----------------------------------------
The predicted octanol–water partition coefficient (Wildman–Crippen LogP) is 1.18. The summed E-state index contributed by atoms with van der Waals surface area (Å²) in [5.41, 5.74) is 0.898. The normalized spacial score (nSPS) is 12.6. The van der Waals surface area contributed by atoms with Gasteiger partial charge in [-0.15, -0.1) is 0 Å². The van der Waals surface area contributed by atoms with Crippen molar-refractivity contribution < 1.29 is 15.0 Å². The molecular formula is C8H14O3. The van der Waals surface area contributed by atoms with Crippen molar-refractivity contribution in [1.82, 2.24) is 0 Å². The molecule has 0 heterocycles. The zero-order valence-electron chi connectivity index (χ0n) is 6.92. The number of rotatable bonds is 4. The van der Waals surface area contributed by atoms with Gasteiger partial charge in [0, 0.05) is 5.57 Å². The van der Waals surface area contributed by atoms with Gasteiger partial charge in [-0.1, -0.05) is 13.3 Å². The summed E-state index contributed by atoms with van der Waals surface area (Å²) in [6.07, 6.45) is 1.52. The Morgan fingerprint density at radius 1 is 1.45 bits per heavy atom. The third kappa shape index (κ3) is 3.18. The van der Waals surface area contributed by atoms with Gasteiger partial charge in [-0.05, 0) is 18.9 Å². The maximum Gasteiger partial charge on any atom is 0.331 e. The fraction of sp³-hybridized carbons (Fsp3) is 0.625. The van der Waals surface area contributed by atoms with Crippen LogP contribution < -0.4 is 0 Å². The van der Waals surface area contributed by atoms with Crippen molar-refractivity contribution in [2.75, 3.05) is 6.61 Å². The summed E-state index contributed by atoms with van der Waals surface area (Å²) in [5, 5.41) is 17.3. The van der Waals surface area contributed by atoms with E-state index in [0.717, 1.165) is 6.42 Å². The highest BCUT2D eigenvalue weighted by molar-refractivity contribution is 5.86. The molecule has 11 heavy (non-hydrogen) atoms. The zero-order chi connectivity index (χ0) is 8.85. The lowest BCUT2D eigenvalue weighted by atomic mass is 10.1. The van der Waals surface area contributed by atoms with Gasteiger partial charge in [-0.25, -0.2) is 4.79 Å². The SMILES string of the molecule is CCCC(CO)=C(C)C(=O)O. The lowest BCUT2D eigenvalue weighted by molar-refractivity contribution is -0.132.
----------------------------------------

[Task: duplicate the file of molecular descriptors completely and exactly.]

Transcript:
The predicted octanol–water partition coefficient (Wildman–Crippen LogP) is 1.18. The summed E-state index contributed by atoms with van der Waals surface area (Å²) in [5.41, 5.74) is 0.898. The normalized spacial score (nSPS) is 12.6. The van der Waals surface area contributed by atoms with Gasteiger partial charge in [-0.15, -0.1) is 0 Å². The van der Waals surface area contributed by atoms with Crippen molar-refractivity contribution < 1.29 is 15.0 Å². The molecular formula is C8H14O3. The van der Waals surface area contributed by atoms with Crippen molar-refractivity contribution in [1.82, 2.24) is 0 Å². The molecule has 0 heterocycles. The zero-order valence-electron chi connectivity index (χ0n) is 6.92. The number of rotatable bonds is 4. The van der Waals surface area contributed by atoms with Gasteiger partial charge in [0, 0.05) is 5.57 Å². The van der Waals surface area contributed by atoms with Gasteiger partial charge in [-0.1, -0.05) is 13.3 Å². The summed E-state index contributed by atoms with van der Waals surface area (Å²) in [6.07, 6.45) is 1.52. The Morgan fingerprint density at radius 1 is 1.45 bits per heavy atom. The third kappa shape index (κ3) is 3.18. The van der Waals surface area contributed by atoms with Gasteiger partial charge in [-0.05, 0) is 18.9 Å². The maximum Gasteiger partial charge on any atom is 0.331 e. The fraction of sp³-hybridized carbons (Fsp3) is 0.625. The van der Waals surface area contributed by atoms with Crippen LogP contribution < -0.4 is 0 Å². The van der Waals surface area contributed by atoms with Crippen molar-refractivity contribution in [2.75, 3.05) is 6.61 Å². The summed E-state index contributed by atoms with van der Waals surface area (Å²) in [5, 5.41) is 17.3. The van der Waals surface area contributed by atoms with E-state index in [0.717, 1.165) is 6.42 Å². The highest BCUT2D eigenvalue weighted by molar-refractivity contribution is 5.86. The molecule has 11 heavy (non-hydrogen) atoms. The zero-order chi connectivity index (χ0) is 8.85. The lowest BCUT2D eigenvalue weighted by atomic mass is 10.1. The van der Waals surface area contributed by atoms with Gasteiger partial charge in [-0.25, -0.2) is 4.79 Å². The SMILES string of the molecule is CCCC(CO)=C(C)C(=O)O. The lowest BCUT2D eigenvalue weighted by molar-refractivity contribution is -0.132.